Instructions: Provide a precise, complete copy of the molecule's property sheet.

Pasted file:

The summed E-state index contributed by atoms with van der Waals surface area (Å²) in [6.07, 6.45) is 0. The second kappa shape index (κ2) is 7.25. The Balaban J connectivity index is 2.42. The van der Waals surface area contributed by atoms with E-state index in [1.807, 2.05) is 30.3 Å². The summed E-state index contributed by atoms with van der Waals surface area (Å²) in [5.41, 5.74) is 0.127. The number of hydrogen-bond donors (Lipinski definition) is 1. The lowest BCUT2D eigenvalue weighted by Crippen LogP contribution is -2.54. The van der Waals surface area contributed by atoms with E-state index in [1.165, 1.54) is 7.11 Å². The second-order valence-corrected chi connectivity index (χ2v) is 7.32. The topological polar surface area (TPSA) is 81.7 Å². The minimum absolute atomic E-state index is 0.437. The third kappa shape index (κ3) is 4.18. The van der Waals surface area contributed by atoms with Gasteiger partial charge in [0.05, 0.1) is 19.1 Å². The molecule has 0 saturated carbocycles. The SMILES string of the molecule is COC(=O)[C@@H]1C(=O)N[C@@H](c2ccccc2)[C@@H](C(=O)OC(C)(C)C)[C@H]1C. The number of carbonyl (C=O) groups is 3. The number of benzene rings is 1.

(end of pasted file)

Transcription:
The summed E-state index contributed by atoms with van der Waals surface area (Å²) in [6.07, 6.45) is 0. The second kappa shape index (κ2) is 7.25. The Balaban J connectivity index is 2.42. The van der Waals surface area contributed by atoms with E-state index in [1.807, 2.05) is 30.3 Å². The summed E-state index contributed by atoms with van der Waals surface area (Å²) in [5.41, 5.74) is 0.127. The number of hydrogen-bond donors (Lipinski definition) is 1. The lowest BCUT2D eigenvalue weighted by Crippen LogP contribution is -2.54. The van der Waals surface area contributed by atoms with E-state index in [1.165, 1.54) is 7.11 Å². The second-order valence-corrected chi connectivity index (χ2v) is 7.32. The topological polar surface area (TPSA) is 81.7 Å². The minimum absolute atomic E-state index is 0.437. The third kappa shape index (κ3) is 4.18. The van der Waals surface area contributed by atoms with Gasteiger partial charge in [0.05, 0.1) is 19.1 Å². The molecule has 0 saturated carbocycles. The SMILES string of the molecule is COC(=O)[C@@H]1C(=O)N[C@@H](c2ccccc2)[C@@H](C(=O)OC(C)(C)C)[C@H]1C. The number of carbonyl (C=O) groups is 3. The number of benzene rings is 1.